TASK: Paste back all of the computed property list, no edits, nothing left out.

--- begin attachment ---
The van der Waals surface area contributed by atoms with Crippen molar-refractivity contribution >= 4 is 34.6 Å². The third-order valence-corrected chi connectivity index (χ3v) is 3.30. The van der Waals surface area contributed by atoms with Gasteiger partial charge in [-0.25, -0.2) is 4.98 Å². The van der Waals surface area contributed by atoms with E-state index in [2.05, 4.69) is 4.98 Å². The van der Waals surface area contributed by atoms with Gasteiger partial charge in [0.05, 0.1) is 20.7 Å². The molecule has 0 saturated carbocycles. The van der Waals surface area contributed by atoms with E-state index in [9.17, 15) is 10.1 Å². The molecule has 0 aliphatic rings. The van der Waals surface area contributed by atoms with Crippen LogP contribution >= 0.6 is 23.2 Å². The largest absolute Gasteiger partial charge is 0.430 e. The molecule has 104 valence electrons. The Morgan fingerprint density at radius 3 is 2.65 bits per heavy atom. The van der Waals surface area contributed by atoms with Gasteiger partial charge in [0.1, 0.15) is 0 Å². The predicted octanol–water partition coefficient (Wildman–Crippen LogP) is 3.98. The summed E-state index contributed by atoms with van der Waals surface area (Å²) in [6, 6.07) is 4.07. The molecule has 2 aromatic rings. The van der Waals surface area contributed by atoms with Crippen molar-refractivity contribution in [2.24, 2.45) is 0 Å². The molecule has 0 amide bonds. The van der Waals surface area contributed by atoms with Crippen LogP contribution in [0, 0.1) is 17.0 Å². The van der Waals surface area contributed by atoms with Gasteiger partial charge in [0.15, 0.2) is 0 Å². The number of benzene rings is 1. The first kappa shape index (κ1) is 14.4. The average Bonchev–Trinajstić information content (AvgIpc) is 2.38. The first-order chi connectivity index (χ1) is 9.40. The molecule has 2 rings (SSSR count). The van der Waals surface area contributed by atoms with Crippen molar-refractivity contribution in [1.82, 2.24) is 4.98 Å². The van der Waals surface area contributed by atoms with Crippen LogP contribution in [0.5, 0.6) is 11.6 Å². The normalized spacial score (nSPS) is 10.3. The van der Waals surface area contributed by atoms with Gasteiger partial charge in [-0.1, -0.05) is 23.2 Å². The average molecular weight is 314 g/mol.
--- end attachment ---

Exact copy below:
The van der Waals surface area contributed by atoms with Crippen molar-refractivity contribution >= 4 is 34.6 Å². The third-order valence-corrected chi connectivity index (χ3v) is 3.30. The van der Waals surface area contributed by atoms with Gasteiger partial charge in [-0.25, -0.2) is 4.98 Å². The van der Waals surface area contributed by atoms with E-state index in [2.05, 4.69) is 4.98 Å². The van der Waals surface area contributed by atoms with Gasteiger partial charge in [0.05, 0.1) is 20.7 Å². The molecule has 0 saturated carbocycles. The van der Waals surface area contributed by atoms with E-state index in [9.17, 15) is 10.1 Å². The molecule has 0 aliphatic rings. The van der Waals surface area contributed by atoms with Crippen LogP contribution >= 0.6 is 23.2 Å². The largest absolute Gasteiger partial charge is 0.430 e. The molecule has 104 valence electrons. The Morgan fingerprint density at radius 3 is 2.65 bits per heavy atom. The van der Waals surface area contributed by atoms with Gasteiger partial charge in [0.1, 0.15) is 0 Å². The predicted octanol–water partition coefficient (Wildman–Crippen LogP) is 3.98. The summed E-state index contributed by atoms with van der Waals surface area (Å²) in [6, 6.07) is 4.07. The molecule has 2 aromatic rings. The van der Waals surface area contributed by atoms with Crippen molar-refractivity contribution in [2.24, 2.45) is 0 Å². The molecule has 0 amide bonds. The van der Waals surface area contributed by atoms with Crippen LogP contribution in [0, 0.1) is 17.0 Å². The van der Waals surface area contributed by atoms with Gasteiger partial charge in [0.15, 0.2) is 0 Å². The number of benzene rings is 1. The first kappa shape index (κ1) is 14.4. The average Bonchev–Trinajstić information content (AvgIpc) is 2.38. The first-order chi connectivity index (χ1) is 9.40. The molecule has 2 rings (SSSR count). The van der Waals surface area contributed by atoms with Crippen molar-refractivity contribution in [1.82, 2.24) is 4.98 Å². The van der Waals surface area contributed by atoms with Crippen LogP contribution in [0.5, 0.6) is 11.6 Å². The normalized spacial score (nSPS) is 10.3. The van der Waals surface area contributed by atoms with Gasteiger partial charge in [-0.1, -0.05) is 23.2 Å². The average molecular weight is 314 g/mol.